Though there is little evidence to offer an easy solution for all pupils, there are some useful prompts for effective implementation. They go some way to defining ‘structured silent reading‘:
- Audit reading habits and reading materials. It can be easy to assume the quiet class is reading and learning. Too often pupils are whipping out the same book as last week, or last month, or even last year.
- Support choice and structure rich reading. Lots of schools are highly explicit about cultivating effective reading each day. Secondary Schools like Greenshaw High have a reading curriculum, that also pays attention to balancing fiction and informational texts (indeed, they also managed to transfer this online to good effect). Primary schools like Layton Primary School have a crafted reading spine to steer help steer curricular choice. More independent choice can be scaffolded and celebrated. Additionally, there is a question about how closely such reading is aligned to the curriculum.
- Top and tail time spent reading. Highly motivated readers can utilise each moment of their DEAR time. Too often though, many pupils will require explicit teaching both to sustain their effort on reading, but also to help to cohere their comprehension. Asking pupils to summarise the book they are reading before they read can help gain their attention, but also prime them to be focused in their reading. Most importantly, if pupils can expect to summarise and elaborate on what they have read at the end of DEAR, the likelihood of them staying on task is heightened and they are likely to improve their reading comprehension.
- Utilise reading time to support the weakest readers. Given the evidence that weaker readers struggle to squeeze learning out of silent reading, we should seize the opportunity to use the time to do targeted work with small groups. We may seize the opportunity for reading fluency approaches, or explicit vocabulary instruction etc.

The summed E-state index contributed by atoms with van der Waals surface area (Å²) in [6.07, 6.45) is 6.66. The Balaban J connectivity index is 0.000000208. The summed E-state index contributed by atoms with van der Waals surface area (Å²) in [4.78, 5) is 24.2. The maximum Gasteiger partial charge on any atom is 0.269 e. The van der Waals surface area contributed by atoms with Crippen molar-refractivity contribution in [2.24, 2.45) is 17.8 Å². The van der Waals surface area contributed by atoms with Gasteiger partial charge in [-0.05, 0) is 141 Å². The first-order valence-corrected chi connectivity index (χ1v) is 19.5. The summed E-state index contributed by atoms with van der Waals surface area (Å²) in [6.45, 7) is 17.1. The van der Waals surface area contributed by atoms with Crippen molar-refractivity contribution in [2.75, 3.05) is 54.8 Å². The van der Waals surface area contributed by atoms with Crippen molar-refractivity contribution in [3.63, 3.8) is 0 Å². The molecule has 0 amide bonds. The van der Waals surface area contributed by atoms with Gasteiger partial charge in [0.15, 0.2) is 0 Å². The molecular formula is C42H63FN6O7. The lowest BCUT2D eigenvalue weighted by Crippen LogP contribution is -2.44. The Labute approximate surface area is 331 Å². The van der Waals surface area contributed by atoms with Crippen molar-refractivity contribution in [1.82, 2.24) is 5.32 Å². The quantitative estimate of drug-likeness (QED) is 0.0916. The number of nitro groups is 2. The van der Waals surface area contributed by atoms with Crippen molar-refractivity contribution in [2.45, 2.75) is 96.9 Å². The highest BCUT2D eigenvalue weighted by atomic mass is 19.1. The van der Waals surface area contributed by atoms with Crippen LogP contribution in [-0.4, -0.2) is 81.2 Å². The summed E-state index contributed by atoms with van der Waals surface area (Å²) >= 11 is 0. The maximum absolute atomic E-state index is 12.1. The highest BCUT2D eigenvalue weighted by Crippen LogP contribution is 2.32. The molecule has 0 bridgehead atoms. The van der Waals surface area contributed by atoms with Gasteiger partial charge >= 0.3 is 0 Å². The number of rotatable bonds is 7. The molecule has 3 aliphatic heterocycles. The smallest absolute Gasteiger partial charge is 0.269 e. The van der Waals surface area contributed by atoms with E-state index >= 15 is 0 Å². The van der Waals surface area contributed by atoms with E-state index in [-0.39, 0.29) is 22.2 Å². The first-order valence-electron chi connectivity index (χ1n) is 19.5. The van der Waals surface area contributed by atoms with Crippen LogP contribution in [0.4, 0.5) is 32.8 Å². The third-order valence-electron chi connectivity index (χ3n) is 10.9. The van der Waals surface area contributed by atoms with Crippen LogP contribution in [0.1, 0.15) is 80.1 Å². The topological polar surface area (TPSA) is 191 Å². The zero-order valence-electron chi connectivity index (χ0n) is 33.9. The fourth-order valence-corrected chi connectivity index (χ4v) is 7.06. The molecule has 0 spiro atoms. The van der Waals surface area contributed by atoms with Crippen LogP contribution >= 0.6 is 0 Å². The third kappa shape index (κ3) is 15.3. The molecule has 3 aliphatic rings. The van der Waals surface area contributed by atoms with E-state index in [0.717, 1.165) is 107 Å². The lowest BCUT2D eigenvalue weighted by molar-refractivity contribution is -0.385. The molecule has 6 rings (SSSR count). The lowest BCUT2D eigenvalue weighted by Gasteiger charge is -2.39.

- Define goals for silent reading. It will not be enough to give over curriculum time to silent reading and expect good things to happen for all pupils. We should define the goals of ‘structured silent reading’ and monitor them accordingly. Are we looking to improve reading stamina; reading motivation and pleasure’ reading fluency; build knowledge and vocabulary; or similar? A reading record may be a start, but more nuanced monitoring and evaluation will be needed.
We could just assume good things happen when we promote independent reading, but the likelihood is that this only occurs for fluent, successful readers, and so carrying on without careful intent may widen the attainment gap in our school.
Implementing structured silent reading, along with exploring other approaches that will make reading and learning gains, should be our aim to help address the attainment gap.
It is a desirable end goal that pupils read complex texts independently. More than that, reading can open up imagined worlds, along with crowbarring open doors of opportunity.
And yet, we need to pay close attention to sorting out our approach to reading to that crucial end.